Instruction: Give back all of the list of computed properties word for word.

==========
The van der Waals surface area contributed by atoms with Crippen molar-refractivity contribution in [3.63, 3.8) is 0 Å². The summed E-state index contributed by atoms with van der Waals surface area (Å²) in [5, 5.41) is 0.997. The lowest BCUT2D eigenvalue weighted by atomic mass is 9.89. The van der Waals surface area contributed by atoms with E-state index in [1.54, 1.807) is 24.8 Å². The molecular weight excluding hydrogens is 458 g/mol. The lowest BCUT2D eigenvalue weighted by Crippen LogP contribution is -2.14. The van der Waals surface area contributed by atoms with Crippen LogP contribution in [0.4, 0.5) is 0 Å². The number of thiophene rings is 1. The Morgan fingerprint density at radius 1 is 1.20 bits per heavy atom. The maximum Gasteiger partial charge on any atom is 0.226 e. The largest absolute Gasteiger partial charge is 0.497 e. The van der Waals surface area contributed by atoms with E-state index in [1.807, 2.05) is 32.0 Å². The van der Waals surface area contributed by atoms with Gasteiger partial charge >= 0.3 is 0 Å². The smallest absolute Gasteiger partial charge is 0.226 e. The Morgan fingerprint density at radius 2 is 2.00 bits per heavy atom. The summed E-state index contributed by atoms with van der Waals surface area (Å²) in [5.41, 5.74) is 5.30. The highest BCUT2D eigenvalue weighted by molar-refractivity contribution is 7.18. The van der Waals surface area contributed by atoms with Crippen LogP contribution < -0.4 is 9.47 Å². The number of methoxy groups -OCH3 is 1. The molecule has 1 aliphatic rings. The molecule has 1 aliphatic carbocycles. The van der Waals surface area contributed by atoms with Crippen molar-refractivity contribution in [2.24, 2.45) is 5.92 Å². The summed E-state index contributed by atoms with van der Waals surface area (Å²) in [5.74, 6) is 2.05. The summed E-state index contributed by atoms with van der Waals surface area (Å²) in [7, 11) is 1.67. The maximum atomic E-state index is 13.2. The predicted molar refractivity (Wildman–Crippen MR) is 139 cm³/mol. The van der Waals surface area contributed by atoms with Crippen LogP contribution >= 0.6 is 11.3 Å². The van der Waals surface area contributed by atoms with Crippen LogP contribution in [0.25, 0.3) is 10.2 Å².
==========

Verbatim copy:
The van der Waals surface area contributed by atoms with Crippen molar-refractivity contribution in [3.63, 3.8) is 0 Å². The summed E-state index contributed by atoms with van der Waals surface area (Å²) in [5, 5.41) is 0.997. The lowest BCUT2D eigenvalue weighted by atomic mass is 9.89. The van der Waals surface area contributed by atoms with E-state index in [1.54, 1.807) is 24.8 Å². The molecular weight excluding hydrogens is 458 g/mol. The lowest BCUT2D eigenvalue weighted by Crippen LogP contribution is -2.14. The van der Waals surface area contributed by atoms with Crippen LogP contribution in [0.4, 0.5) is 0 Å². The number of thiophene rings is 1. The Morgan fingerprint density at radius 1 is 1.20 bits per heavy atom. The maximum Gasteiger partial charge on any atom is 0.226 e. The largest absolute Gasteiger partial charge is 0.497 e. The van der Waals surface area contributed by atoms with E-state index in [1.807, 2.05) is 32.0 Å². The van der Waals surface area contributed by atoms with Gasteiger partial charge >= 0.3 is 0 Å². The smallest absolute Gasteiger partial charge is 0.226 e. The Morgan fingerprint density at radius 2 is 2.00 bits per heavy atom. The summed E-state index contributed by atoms with van der Waals surface area (Å²) in [5.41, 5.74) is 5.30. The highest BCUT2D eigenvalue weighted by molar-refractivity contribution is 7.18. The van der Waals surface area contributed by atoms with Crippen LogP contribution < -0.4 is 9.47 Å². The number of methoxy groups -OCH3 is 1. The molecule has 1 aliphatic rings. The molecule has 1 aliphatic carbocycles. The van der Waals surface area contributed by atoms with Crippen molar-refractivity contribution in [2.24, 2.45) is 5.92 Å². The summed E-state index contributed by atoms with van der Waals surface area (Å²) in [5.74, 6) is 2.05. The summed E-state index contributed by atoms with van der Waals surface area (Å²) in [7, 11) is 1.67. The maximum atomic E-state index is 13.2. The predicted molar refractivity (Wildman–Crippen MR) is 139 cm³/mol. The van der Waals surface area contributed by atoms with Crippen LogP contribution >= 0.6 is 11.3 Å². The van der Waals surface area contributed by atoms with Crippen LogP contribution in [0.25, 0.3) is 10.2 Å².